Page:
Destination Crenshaw to Break Ground February 29

Sankofa Park, at Crenshaw and Vernon, will give visitors the opportunity to take in the entirety of Destination Crenshaw. The groundbreaking, set for February 29, will happen here. Registration begins at 12:30; the groundbreaking ceremony begins at 2 p.m. (See flyer embedded in the story below.) Rendering: Perkins+Will
Sankofa Park, at Crenshaw and Vernon, will give visitors the opportunity to take in the entirety of Destination Crenshaw. The groundbreaking, set for February 29, will happen here. Registration begins at 12:30; the groundbreaking ceremony begins at 2 p.m. (See flyer embedded in the story below.) Rendering: Perkins+Will

On February 29, as Black History Month comes to a close, community leaders will gather at Vernon and Crenshaw to break ground on Destination Crenshaw – the 1.3-mile-long public art project featuring a mix of permanent and rotating art works that will celebrate Black life, culture, and contributions year ’round.

Destination Crenshaw will greet the Crenshaw/LAX Line when it surfaces to run at-grade between 60th and 48th Streets in 2020. The project breaks ground this Spring and should be completed in early 2020. The darker shaded areas represent the four nodes of the project. Each node offers a different element of the community’s story and are themed (left to right) “Improvisation,” “Firsts,” “Dreams,” and “Togetherness.” Site plan: Perkins+Will.
Destination Crenshaw will greet the Crenshaw/LAX Line when it surfaces to run at-grade between 60th and 48th Streets. A mix of permanent and rotating art works along the length of the corridor will tell the story of the Black community’s history, resilience, contributions, capacity for innovation, and visions for the future. Click to enlarge. Site plan: Perkins+Will.

As we first wrote last year, the project was inspired by the desire to “turn insult into opportunity” and guard against the erasure of the community from its own streets.

When Metro laid out its plans to save on construction costs by running the Crenshaw/LAX Line at-grade up the spine of the Black community a decade ago, many had feared it could jeopardize the survival of the last remaining Black-owned business corridor in the city. The fact that Metro had originally planned to bypass Leimert Park Village – the cultural beating heart of the Black community – added to the sense that Metro’s leadership fell somewhere between being indifferent to the community’s value and openly hostile to it.

The community eventually prevailed, getting Metro to agree to a Leimert Park station at 43rd Place (although the train would still run at-grade).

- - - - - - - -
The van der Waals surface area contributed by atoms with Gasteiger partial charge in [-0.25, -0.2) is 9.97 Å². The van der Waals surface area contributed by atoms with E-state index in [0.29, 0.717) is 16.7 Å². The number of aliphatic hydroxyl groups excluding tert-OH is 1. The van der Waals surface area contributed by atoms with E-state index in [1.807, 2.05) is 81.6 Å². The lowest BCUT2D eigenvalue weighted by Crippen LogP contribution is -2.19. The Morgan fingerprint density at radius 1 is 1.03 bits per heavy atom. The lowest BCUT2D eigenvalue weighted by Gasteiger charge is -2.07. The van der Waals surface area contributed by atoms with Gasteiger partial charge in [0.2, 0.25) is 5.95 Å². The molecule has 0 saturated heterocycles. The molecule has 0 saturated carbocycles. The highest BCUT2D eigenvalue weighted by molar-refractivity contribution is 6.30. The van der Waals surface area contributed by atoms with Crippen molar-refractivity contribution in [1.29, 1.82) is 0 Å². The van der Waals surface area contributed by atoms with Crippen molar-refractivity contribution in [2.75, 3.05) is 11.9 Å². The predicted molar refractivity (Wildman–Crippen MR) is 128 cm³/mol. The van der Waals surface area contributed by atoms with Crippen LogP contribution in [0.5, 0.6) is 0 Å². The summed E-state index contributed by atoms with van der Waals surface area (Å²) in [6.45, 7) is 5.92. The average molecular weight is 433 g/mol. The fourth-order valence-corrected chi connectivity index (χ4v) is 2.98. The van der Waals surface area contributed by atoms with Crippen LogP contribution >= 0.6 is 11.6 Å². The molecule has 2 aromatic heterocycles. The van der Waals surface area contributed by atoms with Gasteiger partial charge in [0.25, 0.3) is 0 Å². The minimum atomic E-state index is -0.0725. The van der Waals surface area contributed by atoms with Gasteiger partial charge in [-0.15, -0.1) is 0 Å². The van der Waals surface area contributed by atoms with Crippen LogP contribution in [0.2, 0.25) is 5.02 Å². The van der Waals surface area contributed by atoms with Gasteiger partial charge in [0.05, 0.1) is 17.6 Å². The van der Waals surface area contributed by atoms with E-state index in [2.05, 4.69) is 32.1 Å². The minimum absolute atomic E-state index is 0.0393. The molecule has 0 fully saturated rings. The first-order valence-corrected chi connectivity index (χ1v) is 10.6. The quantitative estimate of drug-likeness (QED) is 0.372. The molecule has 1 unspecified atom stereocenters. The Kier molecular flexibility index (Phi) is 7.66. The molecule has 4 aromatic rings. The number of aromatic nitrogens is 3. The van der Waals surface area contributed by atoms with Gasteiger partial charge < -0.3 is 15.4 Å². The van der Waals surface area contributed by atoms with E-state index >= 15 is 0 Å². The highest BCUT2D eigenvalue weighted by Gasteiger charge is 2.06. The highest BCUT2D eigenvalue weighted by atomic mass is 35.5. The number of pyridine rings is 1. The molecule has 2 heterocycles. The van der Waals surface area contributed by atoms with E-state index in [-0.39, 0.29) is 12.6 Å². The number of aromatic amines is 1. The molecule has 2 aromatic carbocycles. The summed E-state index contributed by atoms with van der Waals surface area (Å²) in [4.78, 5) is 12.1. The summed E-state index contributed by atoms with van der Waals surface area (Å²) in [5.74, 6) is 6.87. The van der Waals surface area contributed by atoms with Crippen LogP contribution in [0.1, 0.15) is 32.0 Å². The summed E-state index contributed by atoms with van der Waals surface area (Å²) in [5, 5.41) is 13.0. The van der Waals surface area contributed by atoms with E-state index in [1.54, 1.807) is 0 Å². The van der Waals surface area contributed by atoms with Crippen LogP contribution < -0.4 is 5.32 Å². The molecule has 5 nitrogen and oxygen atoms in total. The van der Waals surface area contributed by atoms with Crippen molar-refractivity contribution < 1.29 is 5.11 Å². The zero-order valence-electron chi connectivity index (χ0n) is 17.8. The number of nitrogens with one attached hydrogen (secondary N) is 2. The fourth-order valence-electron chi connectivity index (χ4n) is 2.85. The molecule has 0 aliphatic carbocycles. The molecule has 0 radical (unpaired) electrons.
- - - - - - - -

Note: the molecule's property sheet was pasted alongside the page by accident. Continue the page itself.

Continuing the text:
Then the real work began.

To harness the change the train was sure to bring, Leimert Park Village stakeholders launched the 20/20 Vision Initative in 2014 – their effort to brand the village as a hub for Black creatives and safeguard it as a site of celebration of the diaspora.

Two years later, Eighth District councilmember Marqueece Harris-Dawson embarked on a series of conversations with community members about the future of Crenshaw. The goal was to build a vision for how to permanently stamp the “capital of Black life,” as Harris-Dawson has called it, as an unapologetically Black space.

Nipsey Hussle (at center) and Councilmember Marqueece Harris-Dawson (at right) meet with students to talk Destination Crenshaw and the future of the community. [Click image to visit the original Instagram post]
Nipsey Hussle (at center) and Councilmember Marqueece Harris-Dawson (at right) meet with students to talk Destination Crenshaw and the future of the community. Hussle had been an early booster of the project, even suggesting the name “Destination Crenshaw.” [Click image to visit the original Instagram post]
Over the course of the next year and a half, the community advisory council and a team of architects from Perkins+Will settled on an overarching theme for the project: Grow Where You Are Planted. Taking inspiration from the community’s resilience in the face of “root shock,” the theme allows for exploration of the different threads shaping the community’s past, present, and future.

Four nodes will anchor key elements of the community’s journey. In a nod to the late rapper, entrepreneur, and visionary Nipsey Hussle, the “Improvisation” node (at Slauson) will speak to the community’s resourcefulness and capacity to transform adversity into opportunity. At 54th Street, “Firsts” will trace through-lines from Biddy Mason (who petitioned for her freedom in 1856, became one of the first Black women to own land in L.A., and was a founding member of the First AME Church) to present-day pioneers in the arts, entrepreneurship, and activism. “Dreams,” at 50th, takes inspiration from architect Paul Revere Williams and will speak to the community’s unique capacity to push beyond established boundaries and create space for itself. Finally, at Vernon, “Togetherness” will illuminate the vibrant cultural infrastructure Leimert Park Village has carefully nurtured over the years – one that draws on the wisdom of the ancestors and leads with unity.